I ended up lining up right in the middle, which I thought was odd since no one else was there. I thought that maybe I was missing something. Was thins a ‘bad’ spot? Oh well, I would not be there long. As I sat there at the dock, I could hear Emma yelling ‘Go Daddy!’ about 7 times in a row. No one but me know who she was yelling at, and some guys smiled thinking it was cute…probably Dads too wishing their kiddos were there yelling for them. I waved and we had 1 minute to go.

The countdown came and the horn sounded. I think it was horn, might have been a gun too. But I was off. I put my head down and started an aggressive start to try and get away from all the bodies and get a little open water. It seemed like everyone was right there but I was far enough away as to not get all tangled up. After about 300 meters, it seemed like I was by myself. There were people around, but not all that close. I really like to have my own water and focus on my own speed. So that was nice. I was swimming well and pretty straight form what I could tell. I made the two turns of the far end and was heading back. The swim was just too easy…no people…no problems. I eventually found myself swimming with another guy at the same speed. So I tucked in behind and could ease up a bit. I then started to go around him and found myself just swimming next to him so I backed off and stayed behind to rest a bit before T1. I cam out right behind him and swam a 19:37 which I was happy with.
Waving at Emma and Jessi form swim start

Running to T1

The run to T1 was pretty tough up a steep boat ramp. But you just do it and get up there. I had a ‘fairly’ smooth T1 since I really never saw where my shoes were placed because it was a volunteer that Jessi asked to put there since it was closed when I arrived. But sure enough, they were there. So instead of having the shoes on my bike, with rubber bands, I had to put on my shoes and then helmet and off I went. I mounted quickly, clicked in, and was now off on the bike. I passed a few people in the first 75 yards and then we were immediately into a ‘no pass zone.’ These can be good or bad. If you are alone, or leading, they are good. If you are behind a 60 year old woman trying to put on her arm warmers while she rides up the hill, it’s bad. I was patient and as soon as I got out of the no pass zone, I passed everyone that was there. I was anxious and was ready to get this bike leg going. It was 2 laps of a 20k course that was rolling. Nothing too steep, so it kept your effort honest the entire way. I was feeling good and was staying on top of my hydration and watching my power as I was flying by other age groups. My Trek TTX felt right at home on this course…smooth, powerful, and efficient. I saw a few people out on the course that I cheered on. Some being TIMEX people like Cindi :) I was watching my time as I came around on both laps. I remembered that sub hours were not all that common last year and I thought I would be right around a mid 58 minute which was good. I rolled in to T2 and was off the bike in on to the run pretty easily. Zoot shoes make transitions way to easy. Unfortunately, I see a lot more people wearing them. My advantage is disappearing.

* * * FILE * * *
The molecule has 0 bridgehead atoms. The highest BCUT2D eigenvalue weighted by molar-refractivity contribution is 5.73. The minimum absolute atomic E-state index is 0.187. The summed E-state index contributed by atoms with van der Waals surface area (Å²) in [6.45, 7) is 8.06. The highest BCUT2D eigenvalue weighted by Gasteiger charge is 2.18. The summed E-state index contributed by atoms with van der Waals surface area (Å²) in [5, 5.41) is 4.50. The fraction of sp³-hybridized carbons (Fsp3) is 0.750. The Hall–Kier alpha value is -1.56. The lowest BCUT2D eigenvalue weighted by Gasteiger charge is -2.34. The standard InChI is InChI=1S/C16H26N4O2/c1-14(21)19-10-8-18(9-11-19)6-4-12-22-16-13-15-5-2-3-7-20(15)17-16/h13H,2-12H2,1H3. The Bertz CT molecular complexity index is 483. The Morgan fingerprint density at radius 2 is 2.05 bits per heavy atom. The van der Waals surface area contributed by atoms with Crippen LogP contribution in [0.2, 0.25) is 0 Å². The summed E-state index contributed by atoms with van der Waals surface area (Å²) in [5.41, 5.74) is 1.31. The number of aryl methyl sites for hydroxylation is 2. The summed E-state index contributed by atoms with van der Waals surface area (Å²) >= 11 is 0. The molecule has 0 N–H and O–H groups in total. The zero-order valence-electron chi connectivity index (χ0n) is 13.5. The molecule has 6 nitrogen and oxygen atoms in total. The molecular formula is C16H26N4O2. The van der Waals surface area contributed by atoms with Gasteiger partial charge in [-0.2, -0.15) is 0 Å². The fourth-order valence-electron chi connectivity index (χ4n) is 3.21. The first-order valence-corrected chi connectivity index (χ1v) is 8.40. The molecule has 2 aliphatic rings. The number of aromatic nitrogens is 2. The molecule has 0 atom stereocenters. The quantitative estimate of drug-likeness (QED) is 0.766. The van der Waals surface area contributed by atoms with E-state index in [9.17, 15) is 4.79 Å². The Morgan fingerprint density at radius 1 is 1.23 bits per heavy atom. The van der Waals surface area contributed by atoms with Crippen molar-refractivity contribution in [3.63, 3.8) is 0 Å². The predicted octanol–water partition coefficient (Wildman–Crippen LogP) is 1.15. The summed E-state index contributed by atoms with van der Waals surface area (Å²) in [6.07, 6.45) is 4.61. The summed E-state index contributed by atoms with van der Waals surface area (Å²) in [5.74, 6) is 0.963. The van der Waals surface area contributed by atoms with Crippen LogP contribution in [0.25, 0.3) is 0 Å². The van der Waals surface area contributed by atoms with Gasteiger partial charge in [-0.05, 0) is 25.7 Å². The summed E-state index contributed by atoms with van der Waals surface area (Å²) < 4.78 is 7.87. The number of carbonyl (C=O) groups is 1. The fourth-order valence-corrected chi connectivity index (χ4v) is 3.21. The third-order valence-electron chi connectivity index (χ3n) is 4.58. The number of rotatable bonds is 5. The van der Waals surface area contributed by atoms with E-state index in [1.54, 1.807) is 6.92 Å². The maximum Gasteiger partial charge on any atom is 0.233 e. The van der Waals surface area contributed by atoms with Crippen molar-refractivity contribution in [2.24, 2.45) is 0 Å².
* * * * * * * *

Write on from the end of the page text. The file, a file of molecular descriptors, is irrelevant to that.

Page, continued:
Riding out of T1

Coming in off the bike to T2